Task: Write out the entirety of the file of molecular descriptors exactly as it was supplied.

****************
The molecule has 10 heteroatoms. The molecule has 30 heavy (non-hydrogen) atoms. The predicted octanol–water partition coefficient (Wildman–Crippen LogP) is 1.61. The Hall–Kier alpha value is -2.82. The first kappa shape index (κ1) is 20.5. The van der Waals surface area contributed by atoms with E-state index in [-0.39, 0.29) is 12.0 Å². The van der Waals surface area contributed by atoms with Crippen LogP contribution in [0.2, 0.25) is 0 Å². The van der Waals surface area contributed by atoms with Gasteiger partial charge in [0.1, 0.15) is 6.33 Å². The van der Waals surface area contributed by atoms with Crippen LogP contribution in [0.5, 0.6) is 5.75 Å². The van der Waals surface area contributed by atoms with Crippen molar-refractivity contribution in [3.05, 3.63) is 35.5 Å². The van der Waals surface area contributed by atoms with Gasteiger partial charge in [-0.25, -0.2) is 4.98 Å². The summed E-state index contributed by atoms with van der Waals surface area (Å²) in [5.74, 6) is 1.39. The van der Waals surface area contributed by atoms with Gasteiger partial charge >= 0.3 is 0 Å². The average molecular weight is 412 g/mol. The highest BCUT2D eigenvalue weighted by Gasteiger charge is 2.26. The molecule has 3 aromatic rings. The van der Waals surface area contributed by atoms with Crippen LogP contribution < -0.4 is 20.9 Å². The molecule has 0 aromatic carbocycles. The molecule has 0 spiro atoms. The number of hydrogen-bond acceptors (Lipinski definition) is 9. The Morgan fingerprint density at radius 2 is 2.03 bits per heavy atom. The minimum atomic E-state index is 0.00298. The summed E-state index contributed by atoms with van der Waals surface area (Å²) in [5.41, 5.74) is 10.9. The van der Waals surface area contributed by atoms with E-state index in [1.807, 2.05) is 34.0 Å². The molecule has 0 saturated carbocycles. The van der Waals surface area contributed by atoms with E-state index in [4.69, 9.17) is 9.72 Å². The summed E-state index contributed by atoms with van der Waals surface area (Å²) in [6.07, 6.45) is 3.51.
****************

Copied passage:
The molecule has 10 heteroatoms. The molecule has 30 heavy (non-hydrogen) atoms. The predicted octanol–water partition coefficient (Wildman–Crippen LogP) is 1.61. The Hall–Kier alpha value is -2.82. The first kappa shape index (κ1) is 20.5. The van der Waals surface area contributed by atoms with E-state index in [-0.39, 0.29) is 12.0 Å². The van der Waals surface area contributed by atoms with Crippen LogP contribution in [0.2, 0.25) is 0 Å². The van der Waals surface area contributed by atoms with Gasteiger partial charge in [0.1, 0.15) is 6.33 Å². The van der Waals surface area contributed by atoms with Crippen LogP contribution in [0.5, 0.6) is 5.75 Å². The van der Waals surface area contributed by atoms with Crippen molar-refractivity contribution in [3.05, 3.63) is 35.5 Å². The van der Waals surface area contributed by atoms with Gasteiger partial charge in [-0.25, -0.2) is 4.98 Å². The summed E-state index contributed by atoms with van der Waals surface area (Å²) in [5.74, 6) is 1.39. The van der Waals surface area contributed by atoms with Gasteiger partial charge >= 0.3 is 0 Å². The average molecular weight is 412 g/mol. The highest BCUT2D eigenvalue weighted by Gasteiger charge is 2.26. The molecule has 3 aromatic rings. The van der Waals surface area contributed by atoms with Crippen LogP contribution < -0.4 is 20.9 Å². The molecule has 0 aromatic carbocycles. The molecule has 0 spiro atoms. The number of hydrogen-bond acceptors (Lipinski definition) is 9. The Morgan fingerprint density at radius 2 is 2.03 bits per heavy atom. The minimum atomic E-state index is 0.00298. The summed E-state index contributed by atoms with van der Waals surface area (Å²) in [5.41, 5.74) is 10.9. The van der Waals surface area contributed by atoms with E-state index in [1.807, 2.05) is 34.0 Å². The molecule has 0 saturated carbocycles. The van der Waals surface area contributed by atoms with E-state index in [4.69, 9.17) is 9.72 Å². The summed E-state index contributed by atoms with van der Waals surface area (Å²) in [6.07, 6.45) is 3.51.